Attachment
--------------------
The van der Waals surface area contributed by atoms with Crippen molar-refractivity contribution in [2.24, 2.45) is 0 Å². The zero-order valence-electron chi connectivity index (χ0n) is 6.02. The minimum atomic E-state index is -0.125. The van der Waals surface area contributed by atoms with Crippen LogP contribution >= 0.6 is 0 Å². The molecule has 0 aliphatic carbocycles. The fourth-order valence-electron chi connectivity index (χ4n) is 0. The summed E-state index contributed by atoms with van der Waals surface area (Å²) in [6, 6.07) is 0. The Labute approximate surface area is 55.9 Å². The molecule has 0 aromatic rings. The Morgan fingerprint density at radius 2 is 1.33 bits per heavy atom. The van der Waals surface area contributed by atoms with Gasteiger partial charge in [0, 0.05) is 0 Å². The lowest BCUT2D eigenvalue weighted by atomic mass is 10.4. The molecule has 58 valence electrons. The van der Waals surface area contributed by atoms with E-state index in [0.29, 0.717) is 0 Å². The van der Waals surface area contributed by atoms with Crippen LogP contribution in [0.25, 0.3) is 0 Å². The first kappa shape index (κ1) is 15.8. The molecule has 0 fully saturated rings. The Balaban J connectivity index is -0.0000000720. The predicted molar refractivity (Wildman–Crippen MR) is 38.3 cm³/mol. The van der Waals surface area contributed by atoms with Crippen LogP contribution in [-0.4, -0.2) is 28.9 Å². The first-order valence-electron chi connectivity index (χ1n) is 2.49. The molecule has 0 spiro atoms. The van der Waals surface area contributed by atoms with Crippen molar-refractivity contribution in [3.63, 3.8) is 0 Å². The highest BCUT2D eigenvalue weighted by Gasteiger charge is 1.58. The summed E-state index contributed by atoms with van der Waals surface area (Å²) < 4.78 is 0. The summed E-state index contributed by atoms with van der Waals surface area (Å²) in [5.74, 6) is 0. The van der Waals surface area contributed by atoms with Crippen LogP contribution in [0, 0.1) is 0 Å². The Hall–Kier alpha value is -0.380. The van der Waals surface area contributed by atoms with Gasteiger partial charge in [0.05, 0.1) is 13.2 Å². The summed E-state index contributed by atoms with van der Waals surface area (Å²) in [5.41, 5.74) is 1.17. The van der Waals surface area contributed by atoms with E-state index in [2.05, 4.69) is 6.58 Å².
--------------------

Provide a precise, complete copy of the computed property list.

The van der Waals surface area contributed by atoms with Crippen molar-refractivity contribution in [2.24, 2.45) is 0 Å². The zero-order valence-electron chi connectivity index (χ0n) is 6.02. The minimum atomic E-state index is -0.125. The van der Waals surface area contributed by atoms with Crippen LogP contribution >= 0.6 is 0 Å². The molecule has 0 aliphatic carbocycles. The fourth-order valence-electron chi connectivity index (χ4n) is 0. The summed E-state index contributed by atoms with van der Waals surface area (Å²) in [6, 6.07) is 0. The Labute approximate surface area is 55.9 Å². The molecule has 0 aromatic rings. The Morgan fingerprint density at radius 2 is 1.33 bits per heavy atom. The van der Waals surface area contributed by atoms with Gasteiger partial charge in [0, 0.05) is 0 Å². The lowest BCUT2D eigenvalue weighted by atomic mass is 10.4. The molecule has 58 valence electrons. The van der Waals surface area contributed by atoms with E-state index in [0.29, 0.717) is 0 Å². The van der Waals surface area contributed by atoms with Crippen LogP contribution in [0.25, 0.3) is 0 Å². The first kappa shape index (κ1) is 15.8. The molecule has 0 fully saturated rings. The Balaban J connectivity index is -0.0000000720. The predicted molar refractivity (Wildman–Crippen MR) is 38.3 cm³/mol. The van der Waals surface area contributed by atoms with Crippen LogP contribution in [-0.4, -0.2) is 28.9 Å². The first-order valence-electron chi connectivity index (χ1n) is 2.49. The molecule has 0 spiro atoms. The van der Waals surface area contributed by atoms with Crippen molar-refractivity contribution in [3.63, 3.8) is 0 Å². The highest BCUT2D eigenvalue weighted by Gasteiger charge is 1.58. The summed E-state index contributed by atoms with van der Waals surface area (Å²) < 4.78 is 0. The summed E-state index contributed by atoms with van der Waals surface area (Å²) in [5.74, 6) is 0. The van der Waals surface area contributed by atoms with Crippen LogP contribution in [0, 0.1) is 0 Å². The Hall–Kier alpha value is -0.380. The van der Waals surface area contributed by atoms with Gasteiger partial charge in [0.05, 0.1) is 13.2 Å². The summed E-state index contributed by atoms with van der Waals surface area (Å²) in [5.41, 5.74) is 1.17. The van der Waals surface area contributed by atoms with E-state index in [2.05, 4.69) is 6.58 Å².